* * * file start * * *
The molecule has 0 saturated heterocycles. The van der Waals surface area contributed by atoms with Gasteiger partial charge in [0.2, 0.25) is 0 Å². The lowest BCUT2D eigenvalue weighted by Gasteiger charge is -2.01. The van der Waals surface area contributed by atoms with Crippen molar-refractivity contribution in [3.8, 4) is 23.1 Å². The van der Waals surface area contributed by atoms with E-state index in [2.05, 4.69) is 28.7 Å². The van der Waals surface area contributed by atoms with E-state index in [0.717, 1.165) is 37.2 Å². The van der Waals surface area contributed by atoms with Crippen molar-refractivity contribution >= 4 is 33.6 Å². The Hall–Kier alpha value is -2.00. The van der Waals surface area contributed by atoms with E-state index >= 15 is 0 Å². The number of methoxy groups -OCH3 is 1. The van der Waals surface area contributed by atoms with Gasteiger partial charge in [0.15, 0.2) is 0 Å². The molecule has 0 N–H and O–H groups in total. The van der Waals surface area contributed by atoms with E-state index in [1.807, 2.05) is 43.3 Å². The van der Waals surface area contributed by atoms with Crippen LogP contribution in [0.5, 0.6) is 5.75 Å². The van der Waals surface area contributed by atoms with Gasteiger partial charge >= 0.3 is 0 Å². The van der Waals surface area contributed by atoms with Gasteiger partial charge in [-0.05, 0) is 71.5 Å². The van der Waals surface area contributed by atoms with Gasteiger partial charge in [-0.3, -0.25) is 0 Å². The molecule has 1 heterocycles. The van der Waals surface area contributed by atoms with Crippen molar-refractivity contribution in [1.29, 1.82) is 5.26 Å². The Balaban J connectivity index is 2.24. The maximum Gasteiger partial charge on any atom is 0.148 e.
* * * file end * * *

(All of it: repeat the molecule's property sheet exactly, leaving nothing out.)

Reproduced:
The molecule has 0 saturated heterocycles. The van der Waals surface area contributed by atoms with Gasteiger partial charge in [0.2, 0.25) is 0 Å². The lowest BCUT2D eigenvalue weighted by Gasteiger charge is -2.01. The van der Waals surface area contributed by atoms with Crippen molar-refractivity contribution in [3.8, 4) is 23.1 Å². The van der Waals surface area contributed by atoms with E-state index in [2.05, 4.69) is 28.7 Å². The van der Waals surface area contributed by atoms with E-state index in [0.717, 1.165) is 37.2 Å². The van der Waals surface area contributed by atoms with Crippen molar-refractivity contribution >= 4 is 33.6 Å². The Hall–Kier alpha value is -2.00. The van der Waals surface area contributed by atoms with E-state index >= 15 is 0 Å². The number of methoxy groups -OCH3 is 1. The van der Waals surface area contributed by atoms with Gasteiger partial charge in [0.15, 0.2) is 0 Å². The molecule has 0 N–H and O–H groups in total. The van der Waals surface area contributed by atoms with E-state index in [1.807, 2.05) is 43.3 Å². The van der Waals surface area contributed by atoms with Crippen LogP contribution in [0.5, 0.6) is 5.75 Å². The van der Waals surface area contributed by atoms with Gasteiger partial charge >= 0.3 is 0 Å². The van der Waals surface area contributed by atoms with Gasteiger partial charge in [-0.05, 0) is 71.5 Å². The van der Waals surface area contributed by atoms with Gasteiger partial charge in [-0.3, -0.25) is 0 Å². The molecule has 1 heterocycles. The van der Waals surface area contributed by atoms with Crippen molar-refractivity contribution in [1.29, 1.82) is 5.26 Å². The Balaban J connectivity index is 2.24. The maximum Gasteiger partial charge on any atom is 0.148 e.